Europe has seen an approximate €300-€400 price hike in smartphone prices since the Galaxy S2, with its pricing being somewhat more pronounced than that of its peers across the Atlantic.

India

The Indian market has had its own price rise with Samsung smartphones as well. The Galaxy S2 was priced at Rs. 32,890 ($505 USD) when it went on sale, but rose to Rs. 43,180 ($663.54 USD) for the Galaxy S3 (a rise of Rs. 11,000, or $169 USD).

The Galaxy S4 started something of a roller coaster pricing situation for the Indian market: the S4 came in at Rs. 41,500 (~$637) and rose to Rs. 51,500 ($791) for the Galaxy S5. The Galaxy S6 price dropped to Rs. 49,900 ($766 USD) and then to Rs. 48,900 ($751) in the Galaxy S7. The Galaxy S6 edge and Galaxy S7 edge weren’t cheap for the Indian market, but Samsung lowered the price of the Galaxy S7 edge to Rs. 56,900 or $ 874 USD (down Rs. 2,000 from the Rs. 58,900, or $905 USD, price tag of the S6 edge).

The Indian market has seen its Samsung Galaxy smartphones rise in price by about $400 over the last 5 years, though, as can be seen, the S6 edge and the S7 edge were the most expensive of the lot.

Korea

Korea is Samsung’s home market, and, like the US market, has had its Galaxy smartphone prices remain consistent. The price of the Galaxy S2 was 858,000 KRW (“KRW” is short for “Korean Won,” for those who may not know), or $773 USD, which made it more expensive than the Europe and American markets. The Galaxy S3 jumped 42,000 KRW to 900,000 won (or ~$811).

The Galaxy S4 has seen a drop in pricing, coming in at 890,000 won. After having its S3 price lowered, Samsung lowered the price of the Galaxy S5 (866,800 won), Galaxy S6 (858,000 won), and Galaxy S7 (836,000 won). The Galaxy S7, off-contract, is more inexpensive than the Galaxy S2 at its release.

The Galaxy S6 edge comes in at 82,000 won more than the regular Galaxy S6, and the Galaxy S7 edge was 88,000 won more than the Galaxy S7. Between the S6 edge and S7 edge, though, Samsung lowered the price of the dual-edge model from its predecessor (940,000 won for the S6 edge vs. 924,000 won for the S7 edge).

All in all, Korea’s pricing on Samsung Galaxy smartphones has stayed consistent, even more so than the US market, and has seen price drops from earlier smartphones. Of these four markets, Korea is the only market where Samsung has lowered the price annually in order to win over its countrymen.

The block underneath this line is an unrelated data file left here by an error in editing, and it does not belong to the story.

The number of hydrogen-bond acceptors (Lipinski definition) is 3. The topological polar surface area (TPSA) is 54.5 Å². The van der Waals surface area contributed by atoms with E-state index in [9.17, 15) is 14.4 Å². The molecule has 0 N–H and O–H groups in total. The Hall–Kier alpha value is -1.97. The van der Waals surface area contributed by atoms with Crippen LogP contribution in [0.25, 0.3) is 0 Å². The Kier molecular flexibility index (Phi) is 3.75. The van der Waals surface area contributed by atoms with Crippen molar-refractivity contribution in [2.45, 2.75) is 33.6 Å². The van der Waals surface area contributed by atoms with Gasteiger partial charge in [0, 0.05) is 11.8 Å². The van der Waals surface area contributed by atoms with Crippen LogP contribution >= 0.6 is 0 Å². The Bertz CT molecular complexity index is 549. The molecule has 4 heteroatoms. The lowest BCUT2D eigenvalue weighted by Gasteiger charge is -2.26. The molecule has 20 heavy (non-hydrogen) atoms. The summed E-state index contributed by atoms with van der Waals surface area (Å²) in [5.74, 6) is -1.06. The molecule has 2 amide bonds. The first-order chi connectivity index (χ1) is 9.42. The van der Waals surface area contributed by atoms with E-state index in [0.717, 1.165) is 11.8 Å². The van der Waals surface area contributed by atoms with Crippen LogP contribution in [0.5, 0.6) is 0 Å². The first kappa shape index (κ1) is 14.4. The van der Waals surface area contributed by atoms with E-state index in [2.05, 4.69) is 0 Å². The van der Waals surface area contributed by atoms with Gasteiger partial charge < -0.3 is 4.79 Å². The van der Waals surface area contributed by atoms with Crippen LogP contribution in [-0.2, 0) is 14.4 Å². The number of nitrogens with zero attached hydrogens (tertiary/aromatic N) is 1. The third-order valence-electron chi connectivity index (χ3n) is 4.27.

Conclusion

This study was done to examine the rise in Samsung Galaxy smartphones over the last 5 years, and it shows that Europe and India have had it hard as compared to markets like the US and, especially, Korea. Korea fared the best out of all the other three markets, as it was the only market to save money on iterations each year and see regular price drops. The US market’s $50 and $100 price hikes are indicative of a culture where carriers still dominate, and are allowed to inflate prices if carriers so decide.

This examination gives a good interpretation by which to examine the impact of Galaxy S8 and Galaxy S8+ prices on the worldwide market, to see just how Europe will fare this year. From what we know, however, Europe’s pricing looks to stay around €799 for the Galaxy S8 (the price of the Galaxy S7 edge, €99 more than the Galaxy S7) but will rise for those picking up the Galaxy S8+ (€899, or $976.36 USD).

Sure, these prices are steep, but, as the saying goes, you have to “pay to play” not only in life, but in the tech space.

What do you think of these prices?

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15 Comments

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Sami7491
6 months 19 days ago
Sami7491

and after a year new s7 edge is just $600, and it’ll be cheaper after the new release of s8 , what a waste , but still buying their every model from galaxy s to s7 edge… very very unstable market value

Ginge22
6 months 19 days ago
Ginge22
I’d be okay with the rising price if these devices held up past the one year mark. I’d be okay with the price if Samsung attempted to aggressively give us Android updates in a timely fashion, but they don’t. There’s still no Android N for the vast majority of S6/Note 5/S7 users. My Note 5 barely holds a charge at this point and is laggy as hell. I’ve had to do a factory reset multiple times. That shouldn’t be the case. Sure, I’ll likely get the Note 8 this summer, but that’s not the point. It used to be that… Read more »
mtbrown262626
6 months 19 days ago
mtbrown262626

Prices are about right at least for the UK however in the UK we do not and have not used the euro € we use GBP £

n900mixalot
6 months 19 days ago
n900mixalot
There’s no doubt that the things these phones are doing are amazing with each successive release, and there’s no doubt that the Internet service we receive is more complex and powerful than it was before. But we have to consider carrier subsidy when talking about US pricing and it’s pretty clear that increasing profit is the priority, which is what’s resulting in pricing increases of these phones. There are other factors too, like cheaper alternatives and the need for distinction among a sea of the same devices, but those are beside the point. When the S2 was the flavor of… Read more »